In 2001, I co -led a group of 16 people on a mission trip to Kenya where, through the help of the Newbold College community, we financed and helped to build a church/ community centre. We finally arrived in Imbo, a village quite near to lake Victoria, after a tumultuous fourteen-hour drive. My first impressions of Kenya were idyllic. Zebras crossed the streets, beautifully made mud huts were asymmetrically situated and the sun beat down on the dusty roads. However, the reality of the situation was more complex than my first romantic musings.
Hardship and death were never far away. AIDS, the disease that no one really talked about, had claimed many lives; unemployment and poverty were the uninvited gate-keepers of the community. With multiple family deaths and hardship on every side, one might wonder what the people had to be grateful for. Yet, I found exuberance in the local church community; joy in their worship and a hospitable and strong people. I remember thinking that if I faced the calamities that these people had, I would understandably be in counselling, perhaps on anti-depressants and those around me might sympathise with my constant coasting on the edge of a mental breakdown. The Kenyan people showed resilience that made me question to the core, my own Westernised ability to deal with great trials.
So is it wrong to be in visible agony and distress due to the struggles and grief of life? Well, no. Resilience is defined as ‘the power or ability to return to the original form, position, etc., after being bent, compressed or stretched; elasticity.’(www.dictionary.com) Life has a way of bending, compressing and stretching us in more painful ways that we could ever imagine. Elijah had suicidal thoughts (1Kings 19:4); David’s musings in the Psalms, as highlighted by last week’s lesson, are evidence of a perturbed mind (Ps 55:4-5); Job cursed the day he was born (Job 3:1); whilst Jesus was sorrowful to the point of death (Matt 26: 38). Our Christian leaders suffered tremendous lows, which have been left as a witness for all who go through hardship.
We purposely introduce our youth to the study of hardship through our education systems, retelling to them the stories of holocausts, slavery and wars. I taught secondary school History for several years and was astounded when I learnt that although 58,000 Americans soldiers died in the Vietnam War, more American veterans committed suicide, than were actually killed in the war. Veterans were also ‘far more likely than the rest of the population to suffer panic attacks, depression, drug addiction and to be divorced or unemployed’ (Steve Wraugh and John Wright, Superpower Relations and Vietnam, 1945-1990). The horrors of war were too much to bear and the physical and emotional scars too deep for these individuals.
Yet our Bible characters reacted differently to their trials. Elijah communed with God on Mount Horeb and returned to his duties (1 Kings 19:11-18); David affirmed that God would sustain him (Psalms 55: 22); Job attested that even if he were slain he would still trust God (Job 13:11-15); and Jesus surrendered His will to that of His Father (Matt 26:39). All had hope beyond themselves and their situations, believing that God ultimately was in control. Faith and hope in God have the power to bring the elasticity back into stretched, worn lives.
A cousin of mine, who is non-Christian, once made a statement that I will never forget. She said, ‘you Christians get upset and almost lose your faith when something bad happens to you. Yet, there were bad things happening to other people around you before. It’s just when it becomes your personal problem that it becomes an issue. If I were a Christian, I would just know that bad things happen and if it happened to me, it would not affect my faith.’ (Paraphrase) Although not true of us all, I think she does have a point. Philip Yancey wrote a book for Christians called, Disappointed with God, in which, ‘he looks at faith through the eyes of those who doubt.’ (Philip Yancey, Disappointed with God, (Zondervan, 1988), foreward.) Yet in every crisis, there is always the possibility that we can give up or give in or just turn around and blame God. If this were not the case we would not be in the process of being stretched.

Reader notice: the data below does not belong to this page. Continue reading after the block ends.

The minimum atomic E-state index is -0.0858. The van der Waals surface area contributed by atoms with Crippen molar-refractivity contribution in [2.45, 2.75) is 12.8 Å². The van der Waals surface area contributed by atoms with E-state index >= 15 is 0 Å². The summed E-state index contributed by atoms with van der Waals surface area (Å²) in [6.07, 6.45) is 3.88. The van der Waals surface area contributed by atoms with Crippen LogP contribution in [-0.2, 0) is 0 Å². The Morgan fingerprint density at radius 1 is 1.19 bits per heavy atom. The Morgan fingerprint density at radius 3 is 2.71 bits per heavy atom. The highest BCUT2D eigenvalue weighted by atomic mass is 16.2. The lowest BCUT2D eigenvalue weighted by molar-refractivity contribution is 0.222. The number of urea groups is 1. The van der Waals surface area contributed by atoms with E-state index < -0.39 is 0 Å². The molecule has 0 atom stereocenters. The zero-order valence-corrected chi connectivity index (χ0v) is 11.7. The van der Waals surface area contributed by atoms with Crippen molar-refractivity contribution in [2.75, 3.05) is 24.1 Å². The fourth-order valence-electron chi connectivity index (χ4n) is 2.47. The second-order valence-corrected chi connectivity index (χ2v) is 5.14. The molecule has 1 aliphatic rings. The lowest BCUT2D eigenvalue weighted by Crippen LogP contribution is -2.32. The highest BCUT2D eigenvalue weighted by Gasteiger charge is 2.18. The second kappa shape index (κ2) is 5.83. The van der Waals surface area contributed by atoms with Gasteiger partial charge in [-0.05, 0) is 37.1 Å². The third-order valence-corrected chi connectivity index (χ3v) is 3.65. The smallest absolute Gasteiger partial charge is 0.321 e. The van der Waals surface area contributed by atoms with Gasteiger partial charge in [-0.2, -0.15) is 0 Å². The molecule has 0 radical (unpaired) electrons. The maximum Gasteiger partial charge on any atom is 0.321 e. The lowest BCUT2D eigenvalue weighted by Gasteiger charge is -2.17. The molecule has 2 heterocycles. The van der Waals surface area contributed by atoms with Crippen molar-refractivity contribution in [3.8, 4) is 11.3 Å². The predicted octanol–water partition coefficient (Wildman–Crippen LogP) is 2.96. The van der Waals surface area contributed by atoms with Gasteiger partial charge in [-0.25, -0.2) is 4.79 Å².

The apostle Paul is undoubtedly a poster boy for resilience. He catalogues the hardship that he has gone undergone for the sake of Christ: floggings, imprisonment, shipwreck, (2 Cor 11:23-28) as well as his thorn in the flesh (2 Cor 12:2-10). Yet his rally cry is a clearly one of victory over circumstances:
‘We are hard pressed on every side, yet not crushed; we are perplexed, but not in despair; persecuted but not forsaken; struck down, but not destroyed’. 2 Cor 4:8-9
Indeed, life is difficult, as M Scott Peck wrote in his book The Road Less Travelled, a book I read avidly until the end section where it ventured into spirituality. I take personal assurance from knowing that however difficult life may be come I am not forsaken due to the abiding presence of God.
The hymn ‘Abide With Me’ is one that has become so associated with funerals that only the brave will sing it in any other church service, yet the words written by Henry France Lyte as he lay dying of tuberculosis are a beautiful and concise answer to why we should remain resilient as Christians:
I fear no foe, with Thee at hand to bless;
Ills have no weight, and tears no bitterness.
Where is death's sting? Where, grave, thy victory?
I triumph still, if Thou abide with me.
All of us, at some point, are liable to walk in the valley of the shadow of death with all the rich and foreboding metaphysical meaning that this verse holds. For the Christian, resilience is being able to ‘fear no evil’, simply because Christ is with us. It is the ability to acknowledge that there are myriad ways that nature and twisted humanity may try to oppress, depress and suppress us, yet trust God and, despite great distress, be at peace.